The resolution, which establishes an annual statewide "Cuss Free Week," . If the Senate had approved it, the measure would have taken effect this week.
Instead, the resolution is awaiting assignment by the Senate Rules Committee as lawmakers grapple with the state's $20 billion budget deficit.
"We have some pressing fiscal concerns to address," said Kathryn Dresslar, chief of staff to Senate President Pro Tem Darrell Steinberg. "There's absolutely nothing personal about this."
Some of the bill's chief supporters aren't so sure.
"This is basically saying to people, especially kids, 'We don't care what you do,"' said South Pasadena resident Brent Hatch, whose 16-year-old son McKay inspired the bill through his .
McKay Hatch started a No Cussing Club at his junior high school in 2007, and similar clubs have since cropped up in every state and 20 countries. Hatch said he sees a link between foul-mouthed incivility and other forms of problem behavior, such as drug use and bullying.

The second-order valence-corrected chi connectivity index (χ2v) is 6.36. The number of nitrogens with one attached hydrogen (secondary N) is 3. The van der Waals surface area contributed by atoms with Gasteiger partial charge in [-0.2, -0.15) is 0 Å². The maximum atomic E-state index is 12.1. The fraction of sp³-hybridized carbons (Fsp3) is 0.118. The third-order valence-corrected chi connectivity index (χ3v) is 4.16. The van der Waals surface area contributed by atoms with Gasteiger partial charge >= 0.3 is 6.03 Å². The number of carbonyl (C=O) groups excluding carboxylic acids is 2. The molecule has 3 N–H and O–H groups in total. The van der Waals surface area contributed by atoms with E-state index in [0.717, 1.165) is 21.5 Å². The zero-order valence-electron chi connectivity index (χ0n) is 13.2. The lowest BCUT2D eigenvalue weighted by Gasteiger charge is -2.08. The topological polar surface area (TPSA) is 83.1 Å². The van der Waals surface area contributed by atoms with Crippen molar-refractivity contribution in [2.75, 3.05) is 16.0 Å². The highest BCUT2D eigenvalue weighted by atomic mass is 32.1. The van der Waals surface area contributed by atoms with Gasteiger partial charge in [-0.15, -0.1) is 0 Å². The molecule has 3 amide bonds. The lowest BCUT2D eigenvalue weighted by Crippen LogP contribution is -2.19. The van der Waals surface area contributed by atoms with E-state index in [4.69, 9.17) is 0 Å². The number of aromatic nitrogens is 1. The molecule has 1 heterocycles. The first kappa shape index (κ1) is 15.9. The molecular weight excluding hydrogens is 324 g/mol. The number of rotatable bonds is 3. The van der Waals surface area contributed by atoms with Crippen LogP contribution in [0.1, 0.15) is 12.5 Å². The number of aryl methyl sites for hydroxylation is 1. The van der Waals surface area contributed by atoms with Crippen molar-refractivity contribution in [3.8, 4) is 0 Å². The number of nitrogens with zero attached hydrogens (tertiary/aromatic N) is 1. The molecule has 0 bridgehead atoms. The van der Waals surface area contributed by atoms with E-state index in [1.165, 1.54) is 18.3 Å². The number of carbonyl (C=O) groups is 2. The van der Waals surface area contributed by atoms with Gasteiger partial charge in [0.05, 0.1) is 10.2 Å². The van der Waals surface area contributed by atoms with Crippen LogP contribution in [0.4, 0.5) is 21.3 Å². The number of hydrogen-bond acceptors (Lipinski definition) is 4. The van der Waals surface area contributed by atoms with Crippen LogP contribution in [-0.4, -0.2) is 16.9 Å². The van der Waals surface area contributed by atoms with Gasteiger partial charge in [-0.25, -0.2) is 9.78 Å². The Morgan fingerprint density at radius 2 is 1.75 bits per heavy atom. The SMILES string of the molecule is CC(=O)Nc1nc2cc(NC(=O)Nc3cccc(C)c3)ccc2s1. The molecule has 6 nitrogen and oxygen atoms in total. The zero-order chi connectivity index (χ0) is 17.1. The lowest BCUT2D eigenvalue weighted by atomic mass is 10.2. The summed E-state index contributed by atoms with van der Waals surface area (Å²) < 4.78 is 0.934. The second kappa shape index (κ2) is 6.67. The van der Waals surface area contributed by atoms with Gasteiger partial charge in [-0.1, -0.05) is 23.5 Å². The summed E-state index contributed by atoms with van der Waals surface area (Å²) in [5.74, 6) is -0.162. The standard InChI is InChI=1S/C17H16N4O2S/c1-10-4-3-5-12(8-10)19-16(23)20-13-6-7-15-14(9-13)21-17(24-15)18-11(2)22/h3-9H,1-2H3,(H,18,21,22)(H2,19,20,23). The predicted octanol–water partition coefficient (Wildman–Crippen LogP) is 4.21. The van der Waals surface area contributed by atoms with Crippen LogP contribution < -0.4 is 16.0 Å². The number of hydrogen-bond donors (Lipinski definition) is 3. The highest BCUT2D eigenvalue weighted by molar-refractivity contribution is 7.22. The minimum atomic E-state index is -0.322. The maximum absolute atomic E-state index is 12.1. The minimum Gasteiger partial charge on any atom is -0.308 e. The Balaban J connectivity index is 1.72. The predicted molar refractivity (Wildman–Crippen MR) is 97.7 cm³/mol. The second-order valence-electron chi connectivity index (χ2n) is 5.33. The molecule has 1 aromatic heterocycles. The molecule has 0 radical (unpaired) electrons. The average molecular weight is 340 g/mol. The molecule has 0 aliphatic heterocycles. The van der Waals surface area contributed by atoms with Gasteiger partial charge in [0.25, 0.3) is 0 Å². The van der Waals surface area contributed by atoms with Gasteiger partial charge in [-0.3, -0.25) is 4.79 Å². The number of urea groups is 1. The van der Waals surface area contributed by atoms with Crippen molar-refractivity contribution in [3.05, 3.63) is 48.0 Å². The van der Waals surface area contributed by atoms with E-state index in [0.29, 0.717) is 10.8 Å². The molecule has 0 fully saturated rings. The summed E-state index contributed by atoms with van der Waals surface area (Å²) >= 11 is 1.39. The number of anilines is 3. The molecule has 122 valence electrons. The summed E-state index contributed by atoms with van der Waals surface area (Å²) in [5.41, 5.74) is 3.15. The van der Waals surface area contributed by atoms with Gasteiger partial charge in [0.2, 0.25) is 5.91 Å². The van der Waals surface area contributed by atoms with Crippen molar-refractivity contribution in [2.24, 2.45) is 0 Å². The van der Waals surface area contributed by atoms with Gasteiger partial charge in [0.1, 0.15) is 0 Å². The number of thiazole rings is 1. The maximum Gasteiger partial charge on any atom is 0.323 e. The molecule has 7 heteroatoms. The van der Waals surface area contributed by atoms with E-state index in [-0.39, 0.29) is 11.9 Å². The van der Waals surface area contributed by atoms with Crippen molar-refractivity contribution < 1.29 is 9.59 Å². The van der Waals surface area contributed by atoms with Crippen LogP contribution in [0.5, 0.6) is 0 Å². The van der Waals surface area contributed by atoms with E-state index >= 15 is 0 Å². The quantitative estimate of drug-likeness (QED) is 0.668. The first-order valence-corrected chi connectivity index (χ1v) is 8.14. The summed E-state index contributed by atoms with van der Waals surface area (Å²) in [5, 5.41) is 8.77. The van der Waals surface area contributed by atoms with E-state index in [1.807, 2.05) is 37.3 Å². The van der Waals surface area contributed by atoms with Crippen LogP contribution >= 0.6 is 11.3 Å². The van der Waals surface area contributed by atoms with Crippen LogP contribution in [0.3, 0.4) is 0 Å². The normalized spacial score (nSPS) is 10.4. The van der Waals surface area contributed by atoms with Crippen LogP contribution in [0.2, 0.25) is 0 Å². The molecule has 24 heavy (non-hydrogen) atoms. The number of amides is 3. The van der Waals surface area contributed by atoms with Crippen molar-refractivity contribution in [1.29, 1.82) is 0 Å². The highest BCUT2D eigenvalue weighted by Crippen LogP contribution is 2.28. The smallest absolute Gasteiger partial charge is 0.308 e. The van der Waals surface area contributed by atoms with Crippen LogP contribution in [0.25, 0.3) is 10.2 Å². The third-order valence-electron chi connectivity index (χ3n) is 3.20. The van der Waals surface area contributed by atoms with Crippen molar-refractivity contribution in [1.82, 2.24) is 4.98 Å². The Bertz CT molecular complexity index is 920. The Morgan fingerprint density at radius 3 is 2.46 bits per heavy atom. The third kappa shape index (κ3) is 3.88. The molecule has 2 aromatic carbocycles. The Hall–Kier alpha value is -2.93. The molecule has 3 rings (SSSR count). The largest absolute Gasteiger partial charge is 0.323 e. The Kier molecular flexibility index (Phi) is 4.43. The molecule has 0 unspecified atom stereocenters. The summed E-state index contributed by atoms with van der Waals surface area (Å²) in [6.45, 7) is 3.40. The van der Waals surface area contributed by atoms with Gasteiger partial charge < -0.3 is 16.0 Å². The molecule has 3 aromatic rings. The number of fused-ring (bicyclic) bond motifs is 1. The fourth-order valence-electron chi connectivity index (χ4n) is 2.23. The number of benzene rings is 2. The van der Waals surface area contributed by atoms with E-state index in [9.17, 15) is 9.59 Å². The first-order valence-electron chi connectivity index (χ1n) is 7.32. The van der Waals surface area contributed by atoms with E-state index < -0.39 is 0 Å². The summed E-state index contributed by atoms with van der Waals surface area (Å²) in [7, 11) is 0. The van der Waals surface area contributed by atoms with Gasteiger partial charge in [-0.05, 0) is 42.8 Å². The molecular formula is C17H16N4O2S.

Assemblyman Anthony Portantino, a Democrat from La Canada Flintridge and co-author of the Cuss Free Week bill, said that with or without Senate approval, the attention the measure has already received has advanced Hatch's cause.
"This is a ceremonial resolution, and the spirit of it, I think, has taken hold," he said Tuesday.